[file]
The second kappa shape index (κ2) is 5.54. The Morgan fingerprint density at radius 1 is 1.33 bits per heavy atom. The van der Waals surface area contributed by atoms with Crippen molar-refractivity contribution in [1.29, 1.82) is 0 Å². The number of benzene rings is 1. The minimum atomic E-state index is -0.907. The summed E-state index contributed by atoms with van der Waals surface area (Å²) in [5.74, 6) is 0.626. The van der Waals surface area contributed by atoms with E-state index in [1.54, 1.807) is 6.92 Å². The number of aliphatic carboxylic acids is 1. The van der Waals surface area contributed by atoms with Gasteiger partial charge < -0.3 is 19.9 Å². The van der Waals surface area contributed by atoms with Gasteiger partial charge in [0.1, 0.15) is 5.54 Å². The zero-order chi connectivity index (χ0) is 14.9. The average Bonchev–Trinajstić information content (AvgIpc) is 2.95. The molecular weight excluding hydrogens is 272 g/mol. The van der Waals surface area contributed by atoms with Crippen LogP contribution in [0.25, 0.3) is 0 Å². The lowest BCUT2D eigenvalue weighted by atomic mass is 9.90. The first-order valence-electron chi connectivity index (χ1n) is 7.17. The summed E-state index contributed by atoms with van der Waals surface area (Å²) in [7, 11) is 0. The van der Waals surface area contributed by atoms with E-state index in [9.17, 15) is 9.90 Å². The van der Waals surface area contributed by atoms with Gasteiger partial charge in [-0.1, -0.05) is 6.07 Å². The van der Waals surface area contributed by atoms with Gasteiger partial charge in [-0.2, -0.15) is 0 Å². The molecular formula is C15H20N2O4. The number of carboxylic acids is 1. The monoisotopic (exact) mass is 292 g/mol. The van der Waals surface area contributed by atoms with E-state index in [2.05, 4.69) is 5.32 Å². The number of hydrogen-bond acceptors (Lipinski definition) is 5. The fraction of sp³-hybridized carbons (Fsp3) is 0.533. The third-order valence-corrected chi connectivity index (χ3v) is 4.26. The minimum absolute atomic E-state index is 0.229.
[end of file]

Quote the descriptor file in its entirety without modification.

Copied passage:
The second kappa shape index (κ2) is 5.54. The Morgan fingerprint density at radius 1 is 1.33 bits per heavy atom. The van der Waals surface area contributed by atoms with Crippen molar-refractivity contribution in [1.29, 1.82) is 0 Å². The number of benzene rings is 1. The minimum atomic E-state index is -0.907. The summed E-state index contributed by atoms with van der Waals surface area (Å²) in [5.74, 6) is 0.626. The van der Waals surface area contributed by atoms with E-state index in [1.54, 1.807) is 6.92 Å². The number of aliphatic carboxylic acids is 1. The van der Waals surface area contributed by atoms with Gasteiger partial charge < -0.3 is 19.9 Å². The van der Waals surface area contributed by atoms with Gasteiger partial charge in [0.1, 0.15) is 5.54 Å². The zero-order chi connectivity index (χ0) is 14.9. The average Bonchev–Trinajstić information content (AvgIpc) is 2.95. The molecular weight excluding hydrogens is 272 g/mol. The van der Waals surface area contributed by atoms with Crippen LogP contribution in [0.25, 0.3) is 0 Å². The lowest BCUT2D eigenvalue weighted by atomic mass is 9.90. The first-order valence-electron chi connectivity index (χ1n) is 7.17. The summed E-state index contributed by atoms with van der Waals surface area (Å²) in [7, 11) is 0. The van der Waals surface area contributed by atoms with E-state index in [9.17, 15) is 9.90 Å². The van der Waals surface area contributed by atoms with Gasteiger partial charge in [-0.1, -0.05) is 6.07 Å². The van der Waals surface area contributed by atoms with Gasteiger partial charge in [-0.2, -0.15) is 0 Å². The molecular formula is C15H20N2O4. The number of carboxylic acids is 1. The monoisotopic (exact) mass is 292 g/mol. The van der Waals surface area contributed by atoms with E-state index in [2.05, 4.69) is 5.32 Å². The number of hydrogen-bond acceptors (Lipinski definition) is 5. The fraction of sp³-hybridized carbons (Fsp3) is 0.533. The third-order valence-corrected chi connectivity index (χ3v) is 4.26. The minimum absolute atomic E-state index is 0.229.